8. Monte Zucker Photographic Education Presents the Out of Order tour! In Irvine 10/19 And LA 10/20. Out of Order is a film editing tour that is sponsored by Adobe and Canon and tackles editing from the a non-linear storytelling perspective. It’s taught by Ross Hockrow, an award winning filmmaker, educator and author. The full-day class is split in two parts, a daytime Storytelling Through Editing Workshop, and an evening Editing Techniques seminar. In the workshop Ross will demonstrate the principles of “show don’t tell,” will teach you to properly time cuts, to “play” with time, and will focus on the very important concept of pacing. Ross will then break down the techniques necessary to effectively edit a conversation; in film editing, conversations represent what editing is in its rawest form. Finally, Ross will teach you the importance of creating a constant feeling of anticipation within the viewer via cut selection, timing, and analyzing which shots have the greatest storytelling impact. All of these techniques are used to make your viewer experience your film instead of just passively watching it. The seminar begins with an intensive, step-by-step overview of the complete editing process. Ross shows students how to organize and log footage and introduces the concept of the dump timeline, a workflow technique used to create the Narrative Base. The art of the professional cut is explored in detail, focusing on the techniques of L-cutting, cutting on the action, popcorn cutting, and the use of natural and scene-to-scene transitions. Check out this awesome opportunity to hone your skills or gain a new take on the editing process.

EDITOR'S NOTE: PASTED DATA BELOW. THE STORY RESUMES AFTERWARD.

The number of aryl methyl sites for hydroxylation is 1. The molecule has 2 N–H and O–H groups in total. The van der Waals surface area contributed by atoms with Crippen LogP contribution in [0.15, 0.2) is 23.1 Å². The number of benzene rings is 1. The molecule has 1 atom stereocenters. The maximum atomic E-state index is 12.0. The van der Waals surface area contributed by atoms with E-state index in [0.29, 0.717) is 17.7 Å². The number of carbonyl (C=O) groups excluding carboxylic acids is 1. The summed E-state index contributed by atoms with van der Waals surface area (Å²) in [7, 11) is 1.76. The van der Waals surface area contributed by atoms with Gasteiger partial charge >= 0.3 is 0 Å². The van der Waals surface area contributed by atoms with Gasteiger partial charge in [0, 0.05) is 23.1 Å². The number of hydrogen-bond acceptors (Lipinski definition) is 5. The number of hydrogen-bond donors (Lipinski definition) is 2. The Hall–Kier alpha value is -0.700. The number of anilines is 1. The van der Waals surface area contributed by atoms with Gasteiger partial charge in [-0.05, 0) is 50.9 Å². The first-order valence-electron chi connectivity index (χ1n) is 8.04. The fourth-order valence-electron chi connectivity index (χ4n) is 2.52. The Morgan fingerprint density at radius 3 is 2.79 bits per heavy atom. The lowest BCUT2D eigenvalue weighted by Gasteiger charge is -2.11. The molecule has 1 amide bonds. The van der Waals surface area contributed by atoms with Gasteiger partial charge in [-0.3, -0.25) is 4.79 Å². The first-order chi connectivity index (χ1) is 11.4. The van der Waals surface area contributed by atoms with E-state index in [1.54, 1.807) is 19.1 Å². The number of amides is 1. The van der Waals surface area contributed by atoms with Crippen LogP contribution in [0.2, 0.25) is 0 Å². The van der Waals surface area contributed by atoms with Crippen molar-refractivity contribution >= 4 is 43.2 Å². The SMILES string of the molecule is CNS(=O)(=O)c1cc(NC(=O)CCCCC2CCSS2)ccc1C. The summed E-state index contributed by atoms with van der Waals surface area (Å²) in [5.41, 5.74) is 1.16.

9. Monte Zucker Photographic Education Presents the Out of Order tour! In San Jose 10/12 And San Francisco 10/13. Out of Order is a film editing tour that is sponsored by Adobe and Canon and tackles editing from the a non-linear storytelling perspective. It’s taught by Ross Hockrow, an award winning filmmaker, educator and author. The full-day class is split in two parts, a daytime Storytelling Through Editing Workshop, and an evening Editing Techniques seminar. In the workshop Ross will demonstrate the principles of “show don’t tell,” will teach you to properly time cuts, to “play” with time, and will focus on the very important concept of pacing. Ross will then break down the techniques necessary to effectively edit a conversation; in film editing, conversations represent what editing is in its rawest form. Finally, Ross will teach you the importance of creating a constant feeling of anticipation within the viewer via cut selection, timing, and analyzing which shots have the greatest storytelling impact. All of these techniques are used to make your viewer experience your film instead of just passively watching it. The seminar begins with an intensive, step-by-step overview of the complete editing process. Ross shows students how to organize and log footage and introduces the concept of the dump timeline, a workflow technique used to create the Narrative Base. The art of the professional cut is explored in detail, focusing on the techniques of L-cutting, cutting on the action, popcorn cutting, and the use of natural and scene-to-scene transitions. Check out this awesome opportunity to hone your skills or gain a new take on the editing process.